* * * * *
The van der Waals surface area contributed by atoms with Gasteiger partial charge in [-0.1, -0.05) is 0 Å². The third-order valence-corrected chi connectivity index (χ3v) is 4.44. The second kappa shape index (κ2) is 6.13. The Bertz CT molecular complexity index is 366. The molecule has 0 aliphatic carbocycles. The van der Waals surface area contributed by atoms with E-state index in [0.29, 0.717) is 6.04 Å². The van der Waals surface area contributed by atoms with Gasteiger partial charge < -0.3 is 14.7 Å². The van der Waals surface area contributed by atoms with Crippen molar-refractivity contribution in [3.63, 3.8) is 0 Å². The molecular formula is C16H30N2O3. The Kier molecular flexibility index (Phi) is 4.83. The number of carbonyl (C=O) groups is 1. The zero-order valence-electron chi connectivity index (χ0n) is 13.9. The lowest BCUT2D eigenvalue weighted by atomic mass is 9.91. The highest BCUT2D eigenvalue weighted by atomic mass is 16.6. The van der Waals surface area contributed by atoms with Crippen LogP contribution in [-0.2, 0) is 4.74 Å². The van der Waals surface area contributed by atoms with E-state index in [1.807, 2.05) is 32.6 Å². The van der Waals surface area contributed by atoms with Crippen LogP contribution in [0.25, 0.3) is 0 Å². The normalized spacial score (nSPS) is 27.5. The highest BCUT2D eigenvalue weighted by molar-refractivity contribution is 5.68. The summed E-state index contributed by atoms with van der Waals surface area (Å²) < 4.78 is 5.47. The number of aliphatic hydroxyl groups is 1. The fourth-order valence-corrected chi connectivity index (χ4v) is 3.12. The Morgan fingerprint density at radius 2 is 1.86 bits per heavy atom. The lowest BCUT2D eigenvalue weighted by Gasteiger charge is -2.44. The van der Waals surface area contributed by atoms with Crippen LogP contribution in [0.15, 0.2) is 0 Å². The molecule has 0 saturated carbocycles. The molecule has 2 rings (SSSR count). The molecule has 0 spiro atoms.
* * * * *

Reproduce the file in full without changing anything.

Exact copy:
The van der Waals surface area contributed by atoms with Gasteiger partial charge in [-0.1, -0.05) is 0 Å². The third-order valence-corrected chi connectivity index (χ3v) is 4.44. The second kappa shape index (κ2) is 6.13. The Bertz CT molecular complexity index is 366. The molecule has 0 aliphatic carbocycles. The van der Waals surface area contributed by atoms with E-state index in [0.29, 0.717) is 6.04 Å². The van der Waals surface area contributed by atoms with Gasteiger partial charge < -0.3 is 14.7 Å². The van der Waals surface area contributed by atoms with Crippen molar-refractivity contribution in [3.63, 3.8) is 0 Å². The molecular formula is C16H30N2O3. The Kier molecular flexibility index (Phi) is 4.83. The number of carbonyl (C=O) groups is 1. The zero-order valence-electron chi connectivity index (χ0n) is 13.9. The lowest BCUT2D eigenvalue weighted by atomic mass is 9.91. The highest BCUT2D eigenvalue weighted by atomic mass is 16.6. The van der Waals surface area contributed by atoms with Crippen LogP contribution in [-0.2, 0) is 4.74 Å². The van der Waals surface area contributed by atoms with E-state index in [1.807, 2.05) is 32.6 Å². The van der Waals surface area contributed by atoms with Crippen LogP contribution in [0.25, 0.3) is 0 Å². The normalized spacial score (nSPS) is 27.5. The highest BCUT2D eigenvalue weighted by molar-refractivity contribution is 5.68. The summed E-state index contributed by atoms with van der Waals surface area (Å²) < 4.78 is 5.47. The number of aliphatic hydroxyl groups is 1. The fourth-order valence-corrected chi connectivity index (χ4v) is 3.12. The Morgan fingerprint density at radius 2 is 1.86 bits per heavy atom. The lowest BCUT2D eigenvalue weighted by Gasteiger charge is -2.44. The van der Waals surface area contributed by atoms with Crippen LogP contribution in [0.15, 0.2) is 0 Å². The molecule has 0 saturated carbocycles. The molecule has 2 rings (SSSR count). The molecule has 0 spiro atoms.